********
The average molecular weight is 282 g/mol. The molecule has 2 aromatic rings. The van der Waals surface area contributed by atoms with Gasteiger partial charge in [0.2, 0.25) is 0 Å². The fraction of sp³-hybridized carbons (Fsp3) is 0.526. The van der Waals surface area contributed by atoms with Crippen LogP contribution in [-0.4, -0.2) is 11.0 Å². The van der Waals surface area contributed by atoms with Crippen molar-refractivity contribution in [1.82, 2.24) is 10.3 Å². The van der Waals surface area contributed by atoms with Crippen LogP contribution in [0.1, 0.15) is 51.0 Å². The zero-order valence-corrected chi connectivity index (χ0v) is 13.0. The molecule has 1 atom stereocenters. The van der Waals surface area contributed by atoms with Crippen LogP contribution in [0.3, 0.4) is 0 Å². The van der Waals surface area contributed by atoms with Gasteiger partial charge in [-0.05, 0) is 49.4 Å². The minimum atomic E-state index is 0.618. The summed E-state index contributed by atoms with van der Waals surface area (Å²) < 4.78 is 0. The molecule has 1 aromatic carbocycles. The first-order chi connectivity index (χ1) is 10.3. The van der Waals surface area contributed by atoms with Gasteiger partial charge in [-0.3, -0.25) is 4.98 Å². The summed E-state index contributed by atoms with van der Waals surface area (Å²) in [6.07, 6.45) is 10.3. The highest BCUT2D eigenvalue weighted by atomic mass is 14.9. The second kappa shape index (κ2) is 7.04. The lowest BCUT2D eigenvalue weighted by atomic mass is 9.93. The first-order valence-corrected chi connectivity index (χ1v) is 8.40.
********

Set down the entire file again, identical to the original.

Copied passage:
The average molecular weight is 282 g/mol. The molecule has 2 aromatic rings. The van der Waals surface area contributed by atoms with Gasteiger partial charge in [0.2, 0.25) is 0 Å². The fraction of sp³-hybridized carbons (Fsp3) is 0.526. The van der Waals surface area contributed by atoms with Crippen LogP contribution in [-0.4, -0.2) is 11.0 Å². The van der Waals surface area contributed by atoms with Crippen molar-refractivity contribution in [1.82, 2.24) is 10.3 Å². The van der Waals surface area contributed by atoms with Crippen LogP contribution in [0.1, 0.15) is 51.0 Å². The zero-order valence-corrected chi connectivity index (χ0v) is 13.0. The molecule has 1 atom stereocenters. The van der Waals surface area contributed by atoms with Crippen LogP contribution in [0.3, 0.4) is 0 Å². The van der Waals surface area contributed by atoms with Gasteiger partial charge in [-0.05, 0) is 49.4 Å². The minimum atomic E-state index is 0.618. The summed E-state index contributed by atoms with van der Waals surface area (Å²) < 4.78 is 0. The molecule has 1 aromatic carbocycles. The first-order chi connectivity index (χ1) is 10.3. The van der Waals surface area contributed by atoms with Gasteiger partial charge in [-0.3, -0.25) is 4.98 Å². The summed E-state index contributed by atoms with van der Waals surface area (Å²) in [6.07, 6.45) is 10.3. The highest BCUT2D eigenvalue weighted by atomic mass is 14.9. The second kappa shape index (κ2) is 7.04. The lowest BCUT2D eigenvalue weighted by atomic mass is 9.93. The first-order valence-corrected chi connectivity index (χ1v) is 8.40.